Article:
Construction materials costs took a plunge in November, while other producer prices rose, according to the AGC.
“The next 12 months are still likely to show higher costs for construction than for the economy as a whole,” said Ken Simonson, chief economist for the Associated General Contractors of America.
Simonson was commenting on the producer price index report released Dec. 19 from the Bureau of Labor Statistics.
“The index for construction materials and components dropped half a percent in November, even as the overall PPI for finished goods climbed 0.8 percent,” Simonson said. “But over the last 12 months, construction costs have jumped five percent, versus 2 percent for the consumer price index and a skimpy 0.9 percent for the finished-goods PPI.”
The AGC also reported that prices declined in November for diesel fuel and asphalt, plastic construction products, lumber and plywood, gypsum, steel and copper products. But there were continuing increases in the prices of most concrete products, brick and aluminum mill shapes.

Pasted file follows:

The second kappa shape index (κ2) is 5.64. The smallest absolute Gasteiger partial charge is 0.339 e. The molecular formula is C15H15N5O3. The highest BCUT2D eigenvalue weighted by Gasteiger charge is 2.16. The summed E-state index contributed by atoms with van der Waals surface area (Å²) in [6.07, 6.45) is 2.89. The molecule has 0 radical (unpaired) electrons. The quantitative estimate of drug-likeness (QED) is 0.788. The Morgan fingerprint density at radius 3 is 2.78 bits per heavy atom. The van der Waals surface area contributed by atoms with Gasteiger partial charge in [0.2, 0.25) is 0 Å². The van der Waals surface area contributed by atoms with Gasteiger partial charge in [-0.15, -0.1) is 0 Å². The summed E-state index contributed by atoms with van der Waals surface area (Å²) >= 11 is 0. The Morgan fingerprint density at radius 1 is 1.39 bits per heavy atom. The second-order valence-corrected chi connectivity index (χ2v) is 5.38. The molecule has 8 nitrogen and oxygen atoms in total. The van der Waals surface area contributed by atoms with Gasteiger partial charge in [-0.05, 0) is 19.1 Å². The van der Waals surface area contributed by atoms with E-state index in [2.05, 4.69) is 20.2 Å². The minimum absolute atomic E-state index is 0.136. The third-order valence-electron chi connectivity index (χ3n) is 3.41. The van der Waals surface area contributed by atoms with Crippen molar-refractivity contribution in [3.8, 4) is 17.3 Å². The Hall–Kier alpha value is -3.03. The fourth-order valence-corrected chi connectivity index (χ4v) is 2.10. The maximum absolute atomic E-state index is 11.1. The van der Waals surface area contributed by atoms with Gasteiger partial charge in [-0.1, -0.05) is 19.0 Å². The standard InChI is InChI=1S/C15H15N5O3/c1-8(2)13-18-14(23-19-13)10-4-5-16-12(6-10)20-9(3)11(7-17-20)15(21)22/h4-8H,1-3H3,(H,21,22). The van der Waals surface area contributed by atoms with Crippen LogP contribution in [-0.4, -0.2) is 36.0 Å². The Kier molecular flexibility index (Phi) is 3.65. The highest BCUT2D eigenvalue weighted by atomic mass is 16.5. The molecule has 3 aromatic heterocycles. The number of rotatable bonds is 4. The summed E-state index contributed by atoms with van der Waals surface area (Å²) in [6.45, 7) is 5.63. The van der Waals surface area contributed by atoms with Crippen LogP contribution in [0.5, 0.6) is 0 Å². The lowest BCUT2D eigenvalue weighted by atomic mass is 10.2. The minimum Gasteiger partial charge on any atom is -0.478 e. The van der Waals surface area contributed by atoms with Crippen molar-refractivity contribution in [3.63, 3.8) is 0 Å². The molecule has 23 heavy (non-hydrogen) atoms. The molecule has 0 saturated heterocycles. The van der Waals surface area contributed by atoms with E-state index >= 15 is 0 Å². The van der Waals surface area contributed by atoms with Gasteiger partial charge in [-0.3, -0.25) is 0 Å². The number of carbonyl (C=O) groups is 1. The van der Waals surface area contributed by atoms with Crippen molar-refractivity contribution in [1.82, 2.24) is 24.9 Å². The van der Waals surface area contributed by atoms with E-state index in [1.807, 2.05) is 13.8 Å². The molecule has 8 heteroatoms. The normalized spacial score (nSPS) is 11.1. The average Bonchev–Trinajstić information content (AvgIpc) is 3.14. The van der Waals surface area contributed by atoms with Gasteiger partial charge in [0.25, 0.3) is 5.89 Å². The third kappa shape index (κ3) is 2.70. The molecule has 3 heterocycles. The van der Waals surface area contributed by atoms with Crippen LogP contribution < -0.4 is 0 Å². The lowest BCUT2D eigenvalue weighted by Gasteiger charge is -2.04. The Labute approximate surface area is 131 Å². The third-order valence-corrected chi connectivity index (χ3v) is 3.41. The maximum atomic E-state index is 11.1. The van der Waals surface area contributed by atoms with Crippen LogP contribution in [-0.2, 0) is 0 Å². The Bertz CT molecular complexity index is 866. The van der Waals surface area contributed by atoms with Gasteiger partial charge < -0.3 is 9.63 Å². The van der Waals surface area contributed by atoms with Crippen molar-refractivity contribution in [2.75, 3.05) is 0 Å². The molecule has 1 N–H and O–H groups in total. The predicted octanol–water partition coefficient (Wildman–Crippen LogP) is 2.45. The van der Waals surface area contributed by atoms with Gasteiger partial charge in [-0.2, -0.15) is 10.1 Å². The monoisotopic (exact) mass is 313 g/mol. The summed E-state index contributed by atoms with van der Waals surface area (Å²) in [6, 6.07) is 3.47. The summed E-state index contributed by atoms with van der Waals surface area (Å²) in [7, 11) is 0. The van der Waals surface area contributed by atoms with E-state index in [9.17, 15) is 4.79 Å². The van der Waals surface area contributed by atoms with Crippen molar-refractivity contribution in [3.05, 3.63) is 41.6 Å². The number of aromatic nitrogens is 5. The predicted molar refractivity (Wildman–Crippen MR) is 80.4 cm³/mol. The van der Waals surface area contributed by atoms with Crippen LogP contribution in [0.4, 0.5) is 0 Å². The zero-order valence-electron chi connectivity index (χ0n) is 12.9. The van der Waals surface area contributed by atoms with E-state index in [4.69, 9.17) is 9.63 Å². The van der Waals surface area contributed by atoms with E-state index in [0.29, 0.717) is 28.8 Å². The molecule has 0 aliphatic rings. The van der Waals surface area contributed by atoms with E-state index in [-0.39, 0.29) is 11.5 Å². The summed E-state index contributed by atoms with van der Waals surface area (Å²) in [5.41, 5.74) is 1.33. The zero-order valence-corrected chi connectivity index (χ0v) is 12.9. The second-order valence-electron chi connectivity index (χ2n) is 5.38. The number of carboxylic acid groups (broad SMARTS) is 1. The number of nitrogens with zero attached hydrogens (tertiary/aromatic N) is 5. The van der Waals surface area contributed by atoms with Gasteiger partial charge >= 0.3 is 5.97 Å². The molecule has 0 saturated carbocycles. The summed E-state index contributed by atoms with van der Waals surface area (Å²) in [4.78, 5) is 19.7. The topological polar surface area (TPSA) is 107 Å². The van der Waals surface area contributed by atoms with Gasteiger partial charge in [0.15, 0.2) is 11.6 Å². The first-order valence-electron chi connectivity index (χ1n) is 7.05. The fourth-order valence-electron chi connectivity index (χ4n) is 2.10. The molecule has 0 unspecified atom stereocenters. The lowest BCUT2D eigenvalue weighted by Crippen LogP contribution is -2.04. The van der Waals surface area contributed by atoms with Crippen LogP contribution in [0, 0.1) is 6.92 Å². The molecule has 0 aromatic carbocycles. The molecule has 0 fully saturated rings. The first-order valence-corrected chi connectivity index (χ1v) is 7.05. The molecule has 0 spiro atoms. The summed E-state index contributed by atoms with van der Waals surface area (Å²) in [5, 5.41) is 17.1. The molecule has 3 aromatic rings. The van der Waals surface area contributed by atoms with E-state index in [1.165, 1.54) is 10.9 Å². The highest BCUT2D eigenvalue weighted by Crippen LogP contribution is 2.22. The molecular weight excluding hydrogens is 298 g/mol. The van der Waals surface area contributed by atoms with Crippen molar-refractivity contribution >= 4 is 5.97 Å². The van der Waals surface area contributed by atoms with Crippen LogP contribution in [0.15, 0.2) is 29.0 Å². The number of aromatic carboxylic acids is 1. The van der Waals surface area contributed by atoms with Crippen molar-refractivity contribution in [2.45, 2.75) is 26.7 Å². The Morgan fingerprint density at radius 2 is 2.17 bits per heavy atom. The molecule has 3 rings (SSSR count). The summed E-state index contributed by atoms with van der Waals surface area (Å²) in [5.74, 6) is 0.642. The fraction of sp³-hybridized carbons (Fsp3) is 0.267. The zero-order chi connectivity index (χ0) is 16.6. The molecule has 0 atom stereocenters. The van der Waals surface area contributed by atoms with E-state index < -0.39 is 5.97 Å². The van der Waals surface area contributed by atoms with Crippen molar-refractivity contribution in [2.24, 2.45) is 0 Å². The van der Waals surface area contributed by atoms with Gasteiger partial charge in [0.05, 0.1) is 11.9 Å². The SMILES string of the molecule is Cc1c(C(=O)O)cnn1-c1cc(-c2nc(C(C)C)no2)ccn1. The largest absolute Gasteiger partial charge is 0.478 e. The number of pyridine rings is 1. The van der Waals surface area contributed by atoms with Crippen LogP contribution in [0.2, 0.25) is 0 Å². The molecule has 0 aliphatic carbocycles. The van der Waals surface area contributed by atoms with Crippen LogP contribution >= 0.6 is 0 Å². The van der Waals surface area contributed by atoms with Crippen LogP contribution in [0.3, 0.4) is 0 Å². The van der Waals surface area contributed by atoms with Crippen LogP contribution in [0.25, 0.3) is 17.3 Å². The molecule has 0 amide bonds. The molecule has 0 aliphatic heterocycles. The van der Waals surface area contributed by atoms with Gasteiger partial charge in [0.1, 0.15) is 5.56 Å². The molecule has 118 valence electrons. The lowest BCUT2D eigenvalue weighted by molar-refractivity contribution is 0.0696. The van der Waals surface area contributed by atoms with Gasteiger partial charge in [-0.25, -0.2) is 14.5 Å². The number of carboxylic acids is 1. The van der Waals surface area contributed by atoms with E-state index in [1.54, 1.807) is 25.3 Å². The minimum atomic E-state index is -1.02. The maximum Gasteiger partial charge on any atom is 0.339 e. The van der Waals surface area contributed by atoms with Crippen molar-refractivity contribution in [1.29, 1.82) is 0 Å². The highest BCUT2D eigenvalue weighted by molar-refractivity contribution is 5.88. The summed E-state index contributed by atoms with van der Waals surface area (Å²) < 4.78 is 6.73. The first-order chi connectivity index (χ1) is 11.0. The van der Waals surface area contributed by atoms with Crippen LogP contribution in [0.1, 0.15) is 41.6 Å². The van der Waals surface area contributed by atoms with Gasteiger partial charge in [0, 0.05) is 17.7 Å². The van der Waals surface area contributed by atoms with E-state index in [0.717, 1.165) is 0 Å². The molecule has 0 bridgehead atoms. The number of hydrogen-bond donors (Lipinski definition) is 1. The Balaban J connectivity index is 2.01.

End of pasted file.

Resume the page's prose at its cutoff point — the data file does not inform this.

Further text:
“As long as demand in industrializing countries remains strong, construction is likely to face higher costs for materials that depend on world markets,” Simonson said. “And with diesel prices stuck near $2.60 per gallon, the cost of delivering materials to job sites and running the equipment to install them will keep costs high.”
A broadcast discussing construction materials costs is posted on www.agc.org/podcast.
Construction costs cooled in November, says AGC
February 1, 2007